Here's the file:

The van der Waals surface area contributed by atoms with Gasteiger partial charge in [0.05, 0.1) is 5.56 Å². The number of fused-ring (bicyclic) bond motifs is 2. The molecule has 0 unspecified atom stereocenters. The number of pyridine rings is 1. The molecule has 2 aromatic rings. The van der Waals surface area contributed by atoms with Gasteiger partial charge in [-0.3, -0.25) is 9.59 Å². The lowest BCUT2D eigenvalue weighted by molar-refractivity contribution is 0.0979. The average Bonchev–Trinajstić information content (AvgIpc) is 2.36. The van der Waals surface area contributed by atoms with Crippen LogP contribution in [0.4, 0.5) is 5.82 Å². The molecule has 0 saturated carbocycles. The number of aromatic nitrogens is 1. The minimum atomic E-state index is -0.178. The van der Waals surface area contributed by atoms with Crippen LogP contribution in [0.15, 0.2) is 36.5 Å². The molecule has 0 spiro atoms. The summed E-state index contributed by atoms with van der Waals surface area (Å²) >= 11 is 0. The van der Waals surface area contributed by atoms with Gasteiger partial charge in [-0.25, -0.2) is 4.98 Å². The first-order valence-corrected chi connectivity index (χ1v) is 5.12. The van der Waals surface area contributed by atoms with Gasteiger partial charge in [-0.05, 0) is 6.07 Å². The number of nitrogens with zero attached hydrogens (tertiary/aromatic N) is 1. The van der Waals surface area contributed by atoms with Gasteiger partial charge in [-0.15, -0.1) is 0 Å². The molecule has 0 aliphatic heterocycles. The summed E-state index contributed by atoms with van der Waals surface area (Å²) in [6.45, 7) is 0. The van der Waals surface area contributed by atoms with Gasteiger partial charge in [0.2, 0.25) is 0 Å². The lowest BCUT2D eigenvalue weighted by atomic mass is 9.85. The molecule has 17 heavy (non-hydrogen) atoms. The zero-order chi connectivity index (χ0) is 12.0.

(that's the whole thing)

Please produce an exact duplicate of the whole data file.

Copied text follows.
The van der Waals surface area contributed by atoms with Gasteiger partial charge in [0.05, 0.1) is 5.56 Å². The number of fused-ring (bicyclic) bond motifs is 2. The molecule has 0 unspecified atom stereocenters. The number of pyridine rings is 1. The molecule has 2 aromatic rings. The van der Waals surface area contributed by atoms with Gasteiger partial charge in [-0.3, -0.25) is 9.59 Å². The lowest BCUT2D eigenvalue weighted by molar-refractivity contribution is 0.0979. The average Bonchev–Trinajstić information content (AvgIpc) is 2.36. The van der Waals surface area contributed by atoms with Crippen LogP contribution in [0.4, 0.5) is 5.82 Å². The molecule has 0 saturated carbocycles. The number of aromatic nitrogens is 1. The minimum atomic E-state index is -0.178. The van der Waals surface area contributed by atoms with Crippen LogP contribution in [0.15, 0.2) is 36.5 Å². The molecule has 0 spiro atoms. The summed E-state index contributed by atoms with van der Waals surface area (Å²) >= 11 is 0. The van der Waals surface area contributed by atoms with Gasteiger partial charge in [-0.25, -0.2) is 4.98 Å². The first-order valence-corrected chi connectivity index (χ1v) is 5.12. The van der Waals surface area contributed by atoms with Gasteiger partial charge in [-0.05, 0) is 6.07 Å². The number of nitrogens with zero attached hydrogens (tertiary/aromatic N) is 1. The van der Waals surface area contributed by atoms with Gasteiger partial charge in [-0.15, -0.1) is 0 Å². The molecule has 0 aliphatic heterocycles. The summed E-state index contributed by atoms with van der Waals surface area (Å²) in [6.45, 7) is 0. The van der Waals surface area contributed by atoms with Gasteiger partial charge in [0.2, 0.25) is 0 Å². The lowest BCUT2D eigenvalue weighted by atomic mass is 9.85. The molecule has 17 heavy (non-hydrogen) atoms. The zero-order chi connectivity index (χ0) is 12.0.